In the vast landscape of Nigeria’s farming, companion animals, including dogs and cats, may not be the primary focus, but their presence holds a unique and often overlooked significance. Traditionally, Nigeria’s animal agriculture sector centres around livestock production for food and other essential products. However, companion animals contribute in their own distinct way to the people’s livelihood, reflecting a dual role as cherished companions and economic contributors.
While dogs and cats are not directly involved in traditional farm activities, they play a pivotal role in Nigeria’s economy through the burgeoning pet industry. A significant portion of households, as recorded by TGM Nigeria Pet Care Survey (2023), which revealed that nearly 20% of household, welcomes the presence of companion animals, and that the collective spending on pet-related products and services amounted to millions of naira annually. This economic impact extends beyond the immediate joy and companionship that these animals bring by highlighting their role as contributors to the country’s overall agriculture sector. The Nigerian government’s recognition of the economic and social importance of companion animals is evident in its efforts to implement animal welfare standards.
These standards, applied not only to farm animals, but also to companion animals, are designed to ensure their well-being. As Nigeria progresses towards adopting clear criteria for animal welfare in the agriculture sector, including companion animals, it reflects a growing understanding of the diverse roles that animals play in the nation’s development. Furthermore, companion animals can also find a place within the context of farm life. While not traditional farm animals, their presence on farms can offer practical benefits. Dogs, for instance, contribute to farm security, herding, and pest control. Cats are natural hunters, helping to manage rodent populations, thus safeguarding stored agricultural products.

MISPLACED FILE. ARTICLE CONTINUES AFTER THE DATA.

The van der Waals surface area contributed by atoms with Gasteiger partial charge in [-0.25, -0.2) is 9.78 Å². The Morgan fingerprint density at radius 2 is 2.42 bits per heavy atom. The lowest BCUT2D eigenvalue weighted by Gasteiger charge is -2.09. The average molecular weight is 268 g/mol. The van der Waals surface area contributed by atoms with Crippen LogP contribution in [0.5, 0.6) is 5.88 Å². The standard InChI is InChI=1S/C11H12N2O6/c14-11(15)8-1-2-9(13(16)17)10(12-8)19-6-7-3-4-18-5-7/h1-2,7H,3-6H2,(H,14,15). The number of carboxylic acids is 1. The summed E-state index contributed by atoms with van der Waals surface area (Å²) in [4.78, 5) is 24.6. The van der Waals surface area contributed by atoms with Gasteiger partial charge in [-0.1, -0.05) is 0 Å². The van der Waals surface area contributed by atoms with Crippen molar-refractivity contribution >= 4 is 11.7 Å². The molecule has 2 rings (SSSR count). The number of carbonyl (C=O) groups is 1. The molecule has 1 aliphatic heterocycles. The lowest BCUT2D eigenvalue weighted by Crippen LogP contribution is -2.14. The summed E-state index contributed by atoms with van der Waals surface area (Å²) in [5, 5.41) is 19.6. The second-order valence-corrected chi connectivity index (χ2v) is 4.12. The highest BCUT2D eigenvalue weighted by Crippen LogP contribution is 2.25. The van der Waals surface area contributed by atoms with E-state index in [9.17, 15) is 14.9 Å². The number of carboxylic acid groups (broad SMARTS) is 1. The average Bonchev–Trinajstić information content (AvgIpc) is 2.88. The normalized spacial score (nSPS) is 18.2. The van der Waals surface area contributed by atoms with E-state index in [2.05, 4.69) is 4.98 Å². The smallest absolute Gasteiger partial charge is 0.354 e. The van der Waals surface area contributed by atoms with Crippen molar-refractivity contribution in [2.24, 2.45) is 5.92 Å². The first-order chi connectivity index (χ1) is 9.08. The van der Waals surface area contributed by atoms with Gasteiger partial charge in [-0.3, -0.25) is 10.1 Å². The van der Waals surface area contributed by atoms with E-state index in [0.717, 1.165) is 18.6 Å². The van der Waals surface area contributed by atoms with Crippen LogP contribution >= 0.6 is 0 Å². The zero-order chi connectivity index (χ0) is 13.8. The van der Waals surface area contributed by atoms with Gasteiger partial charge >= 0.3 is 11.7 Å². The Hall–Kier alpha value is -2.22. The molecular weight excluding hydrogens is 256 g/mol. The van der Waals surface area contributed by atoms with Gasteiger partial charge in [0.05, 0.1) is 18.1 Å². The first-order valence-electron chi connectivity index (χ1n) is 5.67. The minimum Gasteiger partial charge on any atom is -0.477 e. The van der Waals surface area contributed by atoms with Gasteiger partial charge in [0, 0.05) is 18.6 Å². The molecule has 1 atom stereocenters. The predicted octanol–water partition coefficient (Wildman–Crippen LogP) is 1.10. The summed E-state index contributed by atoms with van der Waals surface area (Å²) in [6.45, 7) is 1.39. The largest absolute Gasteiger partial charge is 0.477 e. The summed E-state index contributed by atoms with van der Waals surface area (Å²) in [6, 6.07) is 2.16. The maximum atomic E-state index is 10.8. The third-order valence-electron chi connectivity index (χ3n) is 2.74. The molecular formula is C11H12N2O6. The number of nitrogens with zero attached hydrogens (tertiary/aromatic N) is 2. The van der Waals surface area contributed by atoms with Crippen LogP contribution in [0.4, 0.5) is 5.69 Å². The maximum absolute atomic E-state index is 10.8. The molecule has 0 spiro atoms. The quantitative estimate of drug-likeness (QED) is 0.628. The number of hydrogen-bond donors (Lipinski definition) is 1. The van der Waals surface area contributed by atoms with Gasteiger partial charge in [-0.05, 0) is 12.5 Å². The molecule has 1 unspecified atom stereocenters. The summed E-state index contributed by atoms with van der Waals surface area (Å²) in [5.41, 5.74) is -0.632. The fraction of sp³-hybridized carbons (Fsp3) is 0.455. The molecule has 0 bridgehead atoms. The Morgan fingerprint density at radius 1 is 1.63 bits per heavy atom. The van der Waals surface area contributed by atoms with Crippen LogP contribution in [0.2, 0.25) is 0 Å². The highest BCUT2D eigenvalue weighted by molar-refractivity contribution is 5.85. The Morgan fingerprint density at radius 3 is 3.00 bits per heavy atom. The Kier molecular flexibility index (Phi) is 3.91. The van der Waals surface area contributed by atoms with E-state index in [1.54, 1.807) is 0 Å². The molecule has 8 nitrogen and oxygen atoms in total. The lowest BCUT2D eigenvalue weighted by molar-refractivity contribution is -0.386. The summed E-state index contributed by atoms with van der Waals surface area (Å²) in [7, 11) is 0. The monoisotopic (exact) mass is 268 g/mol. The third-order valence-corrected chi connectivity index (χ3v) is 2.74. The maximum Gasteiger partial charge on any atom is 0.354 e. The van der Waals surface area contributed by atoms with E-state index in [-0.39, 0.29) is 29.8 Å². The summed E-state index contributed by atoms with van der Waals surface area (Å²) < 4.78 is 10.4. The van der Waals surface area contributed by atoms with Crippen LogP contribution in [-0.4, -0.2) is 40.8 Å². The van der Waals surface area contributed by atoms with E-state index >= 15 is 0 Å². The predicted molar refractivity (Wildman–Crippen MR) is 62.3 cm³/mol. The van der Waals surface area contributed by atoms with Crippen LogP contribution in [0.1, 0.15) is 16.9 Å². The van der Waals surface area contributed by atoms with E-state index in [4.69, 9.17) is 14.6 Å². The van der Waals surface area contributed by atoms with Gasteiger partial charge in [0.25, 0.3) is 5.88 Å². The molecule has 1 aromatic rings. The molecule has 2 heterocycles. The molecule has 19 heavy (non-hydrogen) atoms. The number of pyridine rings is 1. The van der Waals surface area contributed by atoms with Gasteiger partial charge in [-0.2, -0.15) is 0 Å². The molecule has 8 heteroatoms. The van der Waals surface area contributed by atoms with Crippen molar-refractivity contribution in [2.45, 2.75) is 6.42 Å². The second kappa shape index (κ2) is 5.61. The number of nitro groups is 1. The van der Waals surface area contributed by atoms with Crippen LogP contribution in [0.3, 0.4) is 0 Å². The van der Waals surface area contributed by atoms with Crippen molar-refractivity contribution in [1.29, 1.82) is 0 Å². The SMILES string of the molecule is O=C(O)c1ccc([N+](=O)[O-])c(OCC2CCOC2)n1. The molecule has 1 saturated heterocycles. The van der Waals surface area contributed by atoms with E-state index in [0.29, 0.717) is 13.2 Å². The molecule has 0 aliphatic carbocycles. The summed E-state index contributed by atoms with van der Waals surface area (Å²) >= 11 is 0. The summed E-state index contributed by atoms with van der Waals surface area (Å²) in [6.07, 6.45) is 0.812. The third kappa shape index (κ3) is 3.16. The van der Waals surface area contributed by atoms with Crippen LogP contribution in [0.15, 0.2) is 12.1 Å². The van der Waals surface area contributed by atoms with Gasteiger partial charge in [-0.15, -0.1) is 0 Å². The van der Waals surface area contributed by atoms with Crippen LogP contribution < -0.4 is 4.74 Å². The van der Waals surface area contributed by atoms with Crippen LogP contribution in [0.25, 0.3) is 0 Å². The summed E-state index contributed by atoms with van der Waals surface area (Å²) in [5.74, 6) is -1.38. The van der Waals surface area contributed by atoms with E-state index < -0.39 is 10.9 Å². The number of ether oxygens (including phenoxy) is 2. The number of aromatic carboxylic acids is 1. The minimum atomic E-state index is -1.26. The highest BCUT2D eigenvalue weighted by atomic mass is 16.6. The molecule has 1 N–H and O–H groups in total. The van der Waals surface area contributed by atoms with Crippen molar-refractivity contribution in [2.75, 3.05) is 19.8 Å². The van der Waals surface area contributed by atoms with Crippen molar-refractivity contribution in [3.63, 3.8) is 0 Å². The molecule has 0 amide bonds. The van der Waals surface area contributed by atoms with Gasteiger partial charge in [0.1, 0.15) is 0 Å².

These dual roles showcase the versatility of companion animals in both urban and rural settings, contributing not only to households, but also to the broader agricultural landscape. In conclusion, companion animals in Nigeria, exemplified by the popularity of dogs and cats, serve as both cherished members of households and economic contributors to the agriculture sector. As the government embraces animal welfare standards, recognising their significance, the dual roles of these animals are becoming increasingly acknowledged. Beyond their roles as companions, dogs and cats find a place in the agricultural narrative, adding practical value to both urban and rural environments.